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Luc. As of a knight well-spoken, meat and fine; But, were I you, he never should be mine. Jul. What think'st thou of the rich Mercatio 2 Luc. Well of his wealth; but of himself, so, so. Jul. What think'st thou of the gentle Proteus Luc. Lord, lord! to see what folly reigns in us! Jul. How now ! what means this passion at his name 2 Luc. Pardon, dear madam; 'tis a passing shame, That I, unworthy body as I am, Should censure thus on lovely gentlemen.” Jul. Why not on Proteus, as of all the rest? Luc. Then thus, of many good I think him best. Jul. Your reason: Luc. I have no other but a woman's reason; I think him so, because I think him so. Jul. And would'st thou have me cast my love on him * Luc. Ay, if you thought your love not cast away. Jul. Why, he of all the rest hath never mov'd me. Luc. Yet he of all the rest, I think, best loves ye. Jul. His little speaking shows his love but small. Luc. Fire, that is closest kept, burns most of all. Jul. They do not love, that do not show their - love. Luc. O, they love least, that let men know their love. Jul. I would, I knew his mind. Luc. Peruse this paper, madam. Jul. To Julia, Say, from whom? Luc. That the contents will shew. Jul. Say, say; who gave it thee?
* Should censure thus, &c.] To censure, in our author's time, generally signified to give one’s judgment. 9
Luc. Sir Valentine's page; and sent, I think,
He would have given it you, but I, being in the way, Did in your name receive it; pardon the fault, I pray.
Jul. Now, by my modesty, a goodly broker!" Dare you presume to harbour wanton lines? To whisper and conspire against my youth 2 Now, trust me, ’tis an office of great worth, And you an officer fit for the place. There, take the paper, see it be return'd ; Or else return no more into my sight.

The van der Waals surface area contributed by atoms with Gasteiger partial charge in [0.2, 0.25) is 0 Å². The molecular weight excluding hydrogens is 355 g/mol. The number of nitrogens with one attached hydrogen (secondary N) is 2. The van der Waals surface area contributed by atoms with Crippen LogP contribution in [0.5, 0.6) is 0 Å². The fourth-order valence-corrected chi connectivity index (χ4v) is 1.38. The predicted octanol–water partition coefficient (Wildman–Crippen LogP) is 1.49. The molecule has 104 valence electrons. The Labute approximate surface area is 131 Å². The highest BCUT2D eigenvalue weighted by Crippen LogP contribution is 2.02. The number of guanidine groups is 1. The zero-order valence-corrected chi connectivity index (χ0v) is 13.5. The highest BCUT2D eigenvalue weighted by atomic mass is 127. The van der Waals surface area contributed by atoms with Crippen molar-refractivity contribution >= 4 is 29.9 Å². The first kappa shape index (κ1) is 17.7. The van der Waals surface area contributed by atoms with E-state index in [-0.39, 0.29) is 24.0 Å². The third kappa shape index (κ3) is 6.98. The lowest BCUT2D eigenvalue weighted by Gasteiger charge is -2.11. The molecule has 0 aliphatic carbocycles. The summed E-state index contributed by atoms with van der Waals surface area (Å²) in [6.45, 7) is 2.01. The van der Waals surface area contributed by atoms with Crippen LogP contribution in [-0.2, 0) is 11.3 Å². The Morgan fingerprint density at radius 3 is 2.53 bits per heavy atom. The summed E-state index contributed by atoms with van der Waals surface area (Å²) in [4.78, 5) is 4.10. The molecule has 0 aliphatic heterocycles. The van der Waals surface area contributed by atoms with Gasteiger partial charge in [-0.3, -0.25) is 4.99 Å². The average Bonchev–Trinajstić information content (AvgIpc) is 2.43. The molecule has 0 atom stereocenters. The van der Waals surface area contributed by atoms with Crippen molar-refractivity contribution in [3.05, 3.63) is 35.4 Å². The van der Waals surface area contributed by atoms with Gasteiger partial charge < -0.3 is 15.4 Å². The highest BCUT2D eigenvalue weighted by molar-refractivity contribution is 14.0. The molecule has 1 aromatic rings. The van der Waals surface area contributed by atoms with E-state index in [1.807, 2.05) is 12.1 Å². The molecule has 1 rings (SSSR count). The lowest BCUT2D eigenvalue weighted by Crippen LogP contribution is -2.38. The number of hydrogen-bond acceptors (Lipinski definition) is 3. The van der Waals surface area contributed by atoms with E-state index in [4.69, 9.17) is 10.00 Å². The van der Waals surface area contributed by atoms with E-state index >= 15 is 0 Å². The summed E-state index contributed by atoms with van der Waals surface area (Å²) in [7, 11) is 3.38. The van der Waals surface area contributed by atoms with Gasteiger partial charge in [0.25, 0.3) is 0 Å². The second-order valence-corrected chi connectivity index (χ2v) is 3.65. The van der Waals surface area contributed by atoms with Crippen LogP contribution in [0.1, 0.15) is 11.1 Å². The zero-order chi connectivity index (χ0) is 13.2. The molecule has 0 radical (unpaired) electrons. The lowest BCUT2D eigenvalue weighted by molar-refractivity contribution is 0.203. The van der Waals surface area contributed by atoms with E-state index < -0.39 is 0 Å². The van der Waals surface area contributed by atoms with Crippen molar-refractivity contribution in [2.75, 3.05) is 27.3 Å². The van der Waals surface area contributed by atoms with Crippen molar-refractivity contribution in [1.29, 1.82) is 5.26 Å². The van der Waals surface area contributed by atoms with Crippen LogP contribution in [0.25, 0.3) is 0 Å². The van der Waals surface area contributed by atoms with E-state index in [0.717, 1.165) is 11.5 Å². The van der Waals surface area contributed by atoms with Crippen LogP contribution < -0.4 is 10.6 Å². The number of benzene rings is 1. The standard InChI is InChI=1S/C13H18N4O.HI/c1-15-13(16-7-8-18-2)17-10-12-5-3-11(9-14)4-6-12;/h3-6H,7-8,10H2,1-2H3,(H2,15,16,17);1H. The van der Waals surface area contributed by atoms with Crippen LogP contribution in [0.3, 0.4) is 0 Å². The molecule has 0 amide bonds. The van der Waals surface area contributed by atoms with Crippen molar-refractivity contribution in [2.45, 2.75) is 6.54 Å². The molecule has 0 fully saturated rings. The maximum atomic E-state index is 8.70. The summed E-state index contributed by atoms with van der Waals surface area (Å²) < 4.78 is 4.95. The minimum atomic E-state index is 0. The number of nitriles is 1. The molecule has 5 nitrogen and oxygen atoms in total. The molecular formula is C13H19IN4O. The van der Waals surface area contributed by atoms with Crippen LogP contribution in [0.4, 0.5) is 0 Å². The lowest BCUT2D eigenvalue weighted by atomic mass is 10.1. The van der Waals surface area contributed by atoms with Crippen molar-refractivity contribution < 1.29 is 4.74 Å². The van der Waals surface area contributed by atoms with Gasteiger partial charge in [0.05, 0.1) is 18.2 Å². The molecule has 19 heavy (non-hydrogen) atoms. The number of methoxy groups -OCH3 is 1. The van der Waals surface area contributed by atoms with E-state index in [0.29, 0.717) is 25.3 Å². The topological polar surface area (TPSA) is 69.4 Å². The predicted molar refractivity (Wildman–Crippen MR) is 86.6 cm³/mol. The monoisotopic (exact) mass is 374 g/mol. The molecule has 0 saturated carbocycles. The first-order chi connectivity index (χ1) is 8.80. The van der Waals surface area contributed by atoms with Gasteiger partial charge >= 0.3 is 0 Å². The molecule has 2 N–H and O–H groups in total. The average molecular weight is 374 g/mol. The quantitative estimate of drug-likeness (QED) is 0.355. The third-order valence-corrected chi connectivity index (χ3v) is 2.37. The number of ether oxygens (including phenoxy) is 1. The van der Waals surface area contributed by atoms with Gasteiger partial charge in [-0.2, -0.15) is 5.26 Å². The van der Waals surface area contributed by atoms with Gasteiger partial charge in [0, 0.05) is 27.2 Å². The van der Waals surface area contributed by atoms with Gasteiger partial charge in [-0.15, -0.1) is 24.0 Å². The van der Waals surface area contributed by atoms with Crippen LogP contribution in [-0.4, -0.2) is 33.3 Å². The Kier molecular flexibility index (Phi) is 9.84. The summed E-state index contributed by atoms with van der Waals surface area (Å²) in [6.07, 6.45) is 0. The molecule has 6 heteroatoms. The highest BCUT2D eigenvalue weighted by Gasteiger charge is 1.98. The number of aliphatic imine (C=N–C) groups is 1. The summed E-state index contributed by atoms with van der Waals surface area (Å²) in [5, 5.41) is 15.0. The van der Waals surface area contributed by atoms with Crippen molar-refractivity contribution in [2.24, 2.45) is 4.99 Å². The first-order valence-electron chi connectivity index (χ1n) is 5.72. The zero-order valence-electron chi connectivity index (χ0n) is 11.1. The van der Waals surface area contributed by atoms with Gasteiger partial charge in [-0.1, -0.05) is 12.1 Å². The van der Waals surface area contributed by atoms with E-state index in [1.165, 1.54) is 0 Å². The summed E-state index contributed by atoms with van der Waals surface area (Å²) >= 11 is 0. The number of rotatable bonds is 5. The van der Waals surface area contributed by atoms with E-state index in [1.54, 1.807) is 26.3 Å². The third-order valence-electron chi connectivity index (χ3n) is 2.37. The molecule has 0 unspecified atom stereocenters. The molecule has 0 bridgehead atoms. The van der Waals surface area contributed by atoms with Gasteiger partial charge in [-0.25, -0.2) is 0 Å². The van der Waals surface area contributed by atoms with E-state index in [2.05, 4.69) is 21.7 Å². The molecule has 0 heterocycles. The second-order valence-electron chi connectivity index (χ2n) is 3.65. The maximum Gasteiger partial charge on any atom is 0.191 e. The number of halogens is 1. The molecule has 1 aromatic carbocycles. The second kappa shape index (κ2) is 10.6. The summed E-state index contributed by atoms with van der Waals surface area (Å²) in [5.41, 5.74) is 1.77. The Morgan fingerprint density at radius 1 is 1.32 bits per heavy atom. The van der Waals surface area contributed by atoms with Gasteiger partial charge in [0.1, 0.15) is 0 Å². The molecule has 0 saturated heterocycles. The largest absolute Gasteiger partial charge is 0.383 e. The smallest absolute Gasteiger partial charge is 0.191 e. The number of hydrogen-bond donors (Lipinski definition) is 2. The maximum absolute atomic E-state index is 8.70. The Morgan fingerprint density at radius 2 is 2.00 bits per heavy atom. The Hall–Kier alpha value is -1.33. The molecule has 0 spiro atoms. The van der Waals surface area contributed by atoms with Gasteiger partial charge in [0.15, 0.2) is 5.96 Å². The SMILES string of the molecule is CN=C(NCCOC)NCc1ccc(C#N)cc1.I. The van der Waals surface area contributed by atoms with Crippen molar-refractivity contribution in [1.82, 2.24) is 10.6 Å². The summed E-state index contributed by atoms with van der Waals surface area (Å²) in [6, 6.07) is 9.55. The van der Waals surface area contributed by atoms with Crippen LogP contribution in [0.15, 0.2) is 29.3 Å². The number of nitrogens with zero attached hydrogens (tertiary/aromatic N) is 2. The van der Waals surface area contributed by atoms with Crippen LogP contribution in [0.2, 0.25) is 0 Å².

Luc. To plead for love deserves more fee than
Jul. Will you be gone?
Luc. That you may ruminate. [Evit.
Jul. And yet, I would, I had o'erlook'd the letter. It were a shame to call her back again, And pray her to a fault for which I chid her. What fool is she, that knows I am a maid, And would not force the letter to my view Since maids, in modesty, say No, to that? Which they would have the profferer construe, Ay. Fie, fie! how wayward is this foolish love, That, like a testy babe, will scratch the nurse, And presently, all humbled, kiss the rod How churlishly I chid Lucetta hence, When willingly I would have had her here! How angrily I taught my brow to frown, When inward joy enforc'd my heart to smile ! My penance is, to call Lucetta back, And ask remission for my folly past:— What ho! Lucetta'
4 a goodly broker!) A broker was used for matchmaker, sometimes for a procuress. Johsson. i
5 say No, to that, &c.] A paraphrase on the old proverb “Maids say nay, and take it.”
Luc. What would your ladyship?
That you might kill your stomach on your meat,” And not upon your maid.
Jul. What is't you took up So gingerly 2
Jul. Why didst thou stoop then?
Luc. To take a paper up that I let fall.
Jul. And is that paper nothing.
Luc. Nothing concerning me.
Jul. Then let it lie for those that it concerns.
Luc. Madam, it will not lie where it concerns, Unless it have a false interpreter.
Jul. Some love of yours hath writ to you in
Luc. That I might sing it, madam, to a tune: Give me a note: your ladyship can set.
Jul. As little by such toys as may be possible: Best sing it to the tune of Light o' love.
Luc. It is too heavy for so light a tune.
Jul. Heavy 2 belike, it hath some burden then.
Luc. Ay; and melodious were it, would you sing
Jul. And why not you?
Luc. I cannot reach so high.
Jul. Let's see your song;-How now, minion ?
Luc. Keep tune there still, so you will sing it out: And yet, methinks, I do not like this tune.
Jul. You do not?
* — stomach on your meat, Stomach was used for passion or obstinacy. Johnsos.